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Ladakh, Jammu and the Kashmir Valley - Eating and sleeping
Business at the floating vegetable market on Dal Lake starts even before the sun comes up © Pius Lee, Shutterstock
Food and drink varies between districts. In Ladakh and Zanskar the local diet is heavily influenced by Tibet, and Tibetan thukpa (soup with noodles) and momos (steamed dumplings filled with vegetables, yak meat or cheese) are common. Although in Leh your options are diverse and there are many restaurants serving international dishes, in smaller towns and villages you will be limited to what is produced locally.
Moving west to Kargil and Kashmir, the Muslim population eats a far richer diet with plenty of lamb and chicken. Indian take-away favourites such as rogan josh (braised lamb cooked in a gravy of shallots, yoghurt, garlic, ginger and flavoured with spices) is a Kashmiri signature dish, and Kashmiri naan (flatbread stuffed with raisins and nuts) will also be familiar to curry fans.
Leh and Srinagar, and to a lesser extent Jammu, have a wide range of restaurants serving all manner of international and Indian cuisines. Many of these restaurants are targeted at tourists and business travellers, although there is an increasing trend for middle-class locals to eat out on special occasions too.
The smartest restaurants tend to be in the top-end hotels and they are open to non-residents as well as hotel guests. You may need to book a table at weekends but can expect well-presented, tasty food and good service. You may also be able to drink alcohol with your meal.
In other restaurants you’ll find a huge range in quality, from the sublime to the horrific. The restaurants listed here were reasonable or good when we visited, but do still take up-to-date recommendations from other travellers and look out for places that are packed with diners, as that tends to be an accurate sign.
Even where the food is delicious, service may be slow. Be patient initially, but if things are getting ridiculous, do prompt the manager or kitchen staff as it’s not uncommon for orders to be forgotten or for customers to be queue-jumped by later but more pushy arrivals. Service is rarely included, except in the more expensive establishments. If you have received good service and want to leave a tip, 10% or rounding up the bill to the nearest Rs100 is standard.
Alcohol is not widely available in J&K. Drinking isn’t forbidden by law, but neither the Buddhist populations of Ladakh and Zanskar nor the Muslim majority of Kashmir drink heavily. You are unlikely to see much alcohol for sale in the shops but some of the tourist-orientated restaurants do serve bottled beers and the larger hotels have bars with a range of wines and spirits. Being drunk in public is culturally unacceptable and in any case makes you vulnerable to accidents, mugging and other misfortunes. Driving under the influence of alcohol is illegal.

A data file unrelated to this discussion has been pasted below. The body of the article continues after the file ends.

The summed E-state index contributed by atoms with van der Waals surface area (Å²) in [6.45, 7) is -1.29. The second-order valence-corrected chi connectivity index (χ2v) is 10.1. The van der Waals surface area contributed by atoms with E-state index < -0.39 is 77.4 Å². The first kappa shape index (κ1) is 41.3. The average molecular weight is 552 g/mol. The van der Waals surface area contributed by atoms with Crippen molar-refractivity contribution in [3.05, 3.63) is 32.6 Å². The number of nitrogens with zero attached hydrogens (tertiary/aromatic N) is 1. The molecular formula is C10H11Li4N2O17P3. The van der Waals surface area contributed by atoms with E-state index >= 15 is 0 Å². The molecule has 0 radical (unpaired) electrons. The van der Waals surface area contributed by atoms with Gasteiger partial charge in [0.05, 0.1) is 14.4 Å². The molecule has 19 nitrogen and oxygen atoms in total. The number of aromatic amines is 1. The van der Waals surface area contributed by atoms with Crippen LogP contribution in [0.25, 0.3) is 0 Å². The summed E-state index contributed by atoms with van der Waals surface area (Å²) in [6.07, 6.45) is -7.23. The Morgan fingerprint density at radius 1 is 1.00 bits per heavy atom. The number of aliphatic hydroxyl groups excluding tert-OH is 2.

Do not drink the tap water anywhere in the region without filtering or treating it first. The full range of soft drinks that you’d be used to at home are available pretty much everywhere.
Many Indians have an almost reverential approach to tea. The two most popular local types are noon chai or sheer chai, which is green tea with milk and salt, and
kahwah, a delicious and light green tea made with saff ron and almonds. In Ladakh and Zanskar you might come across Tibetan tea (also known as butter tea) made from yak butter, tea leaves, water and salt – be warned, it’s an acquired but not wholly unpleasant taste.
Many of Ladakh’s monasteries offer tourists the chance to stay in exchange for a small donation © Natalia Davidovich, Shutterstock
J&K offers all manner of accommodation, from mats on dirt floors to luxury hotels, monastic cells and floating palaces. In peak season the best options can get booked up well in advance, but you’ll always be able to find a room somewhere, at a price you can more or less afford.
If you’re travelling on a shoestring, find a buddy so you can split the room rates. The cheaper guesthouses and many homestays offer rooms, often with breakfast included, for less than Rs500, and many of the monasteries have space where visitors can stay in exchange for a small donation. Look out too for the hotels aimed at domestic pilgrims: in Jammu in particular there are a number of hotels with dormitories as well as private rooms. Providing you have your own tent, camping is usually free or at a minimal charge.
In the budget and mid-range sections you have a great deal of choice. The majority of guesthouses and small hotels fall into these brackets, as do the smarter homestays. You will frequently get one or more meals included with the price of your room and can expect to have electricity and an attached bathroom with running water, although the hot water may come from a geyser. Rooms in these price brackets can vary spectacularly, so do look around at your options before making a final decision.
In the upmarket category you’ll find larger hotels, tented camps and also many of the houseboats. J&K offers visitors the opportunity to stay in places they would not normally be able to afford, and the houseboats in particular offer great value for money. The tented camps, however, are generally overpriced: you pay a premium for the novelty value and some don’t even have the facilities of a budget hotel.
Luxury accommodation is typically only available in the largest towns and cities. The best of Srinagar’s houseboats are certainly luxurious and the likes of the Vivanta Dal View and Fortune Inn Riviera hotels are replete with all mod cons. Here you are paying not only for the surroundings but also for professionally trained, English-speaking staff who anticipate your every need.